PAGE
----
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Permanent Tourist

A personal website by Mark Howells-Mead

Why using BEM for your CSS is a bad idea

I came across the BEM (Block, Element, Modifier) technique for CSS coding today. On reading half a dozen basic introductions to the technique, I saw immediately that the concept is based on weak coding principles, not code simplicity and reusability. (I won’t go deep into technical examples here, as CSS Tricks explains BEM principles more extensively than I can.)

Before I get into any detail, I’d like to say that my style of coding in all languages is based on efficiency and simplicity. I am not a fan of frameworks like Bootstrap. They are great schemes, well-planned and well-programmed, but they are the easiest way to make working on a project massively complicated. I’ll write more on this subject soon.

As part of a complete technical infrastructure plan, the BEM principle is that you should write your CSS and your HTML together, with a level of specificity, so that they work as a unit. You don’t specify parent and child selectors: you use an individual class name for each component.

Have a button containing a subelement containing price information? Define .btn on the button, and .btn__price on the subelement. (Meaning: a price component within a button.)

The HTML for this example would be:

<a class="btn" href="/prices/">
  <span class="btn__price">$9.99</span>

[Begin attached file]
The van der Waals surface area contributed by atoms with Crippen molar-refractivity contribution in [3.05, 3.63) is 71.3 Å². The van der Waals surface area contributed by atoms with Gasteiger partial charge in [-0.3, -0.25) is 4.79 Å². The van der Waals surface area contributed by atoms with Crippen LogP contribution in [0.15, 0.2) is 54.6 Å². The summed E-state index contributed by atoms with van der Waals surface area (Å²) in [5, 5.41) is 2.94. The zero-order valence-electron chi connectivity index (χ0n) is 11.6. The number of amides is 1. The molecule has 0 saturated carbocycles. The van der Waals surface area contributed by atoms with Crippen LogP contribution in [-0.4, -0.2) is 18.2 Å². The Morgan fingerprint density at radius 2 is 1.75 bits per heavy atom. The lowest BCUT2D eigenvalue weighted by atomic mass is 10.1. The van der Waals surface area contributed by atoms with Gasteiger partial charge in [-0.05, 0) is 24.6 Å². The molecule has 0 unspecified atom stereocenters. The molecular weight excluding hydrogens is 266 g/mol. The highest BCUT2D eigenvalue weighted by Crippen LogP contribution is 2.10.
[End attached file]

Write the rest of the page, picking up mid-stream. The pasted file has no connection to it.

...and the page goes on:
<span class="btn__text">My product</span>
</a>

You’ll quickly run into code maintenance problems when you find that you need the same styling for that piece of price information when it isn’t contained within a .btn element. Suddenly, you have to make the same definition for .btn__price.list__price.header__price.teaser__price and so on. Four separate class names to speak to what should, in a clean design, be the same component, styled mainly in the same way. With the additional issue that if you add a new parent component type in which a price might be used, you’ll need to add a new CSS rule.

.btn__price, .list__price, .header__price, .teaser__price {
 font-weight: bold;
 font-size: 110%;
 }

So how do you resolve this? Use CSS in the way in which it was intended and don’t try and find your own custom solution to a problem which is already solved.

  1. Define all of the rules which always apply to the price component. Collect them under one simple CSS class name: .price. (For example, all price components should be formatted in bold and have a text size of 110% of the parent component.)
  2. Work out which exceptions apply before you apply them in your code: for example, price components which are in a list shouldn’t be displayed with larger text, but inherit their text size from the list item.

The revised, shorter HTML for this easier example is:

<a class="btn" href="/prices/">
  <span class="price">$9.99</span>
  <span class="text">My product</span>
</a>

…and the simple CSS…

.price {
  font-weight: bold;
  font-size: 110%;
 }

.list .price {
  font-size: 100%;
}

Which of these solutions look cleaner to you? Which is easier to understand? Comments gratefully received here or on Twitter.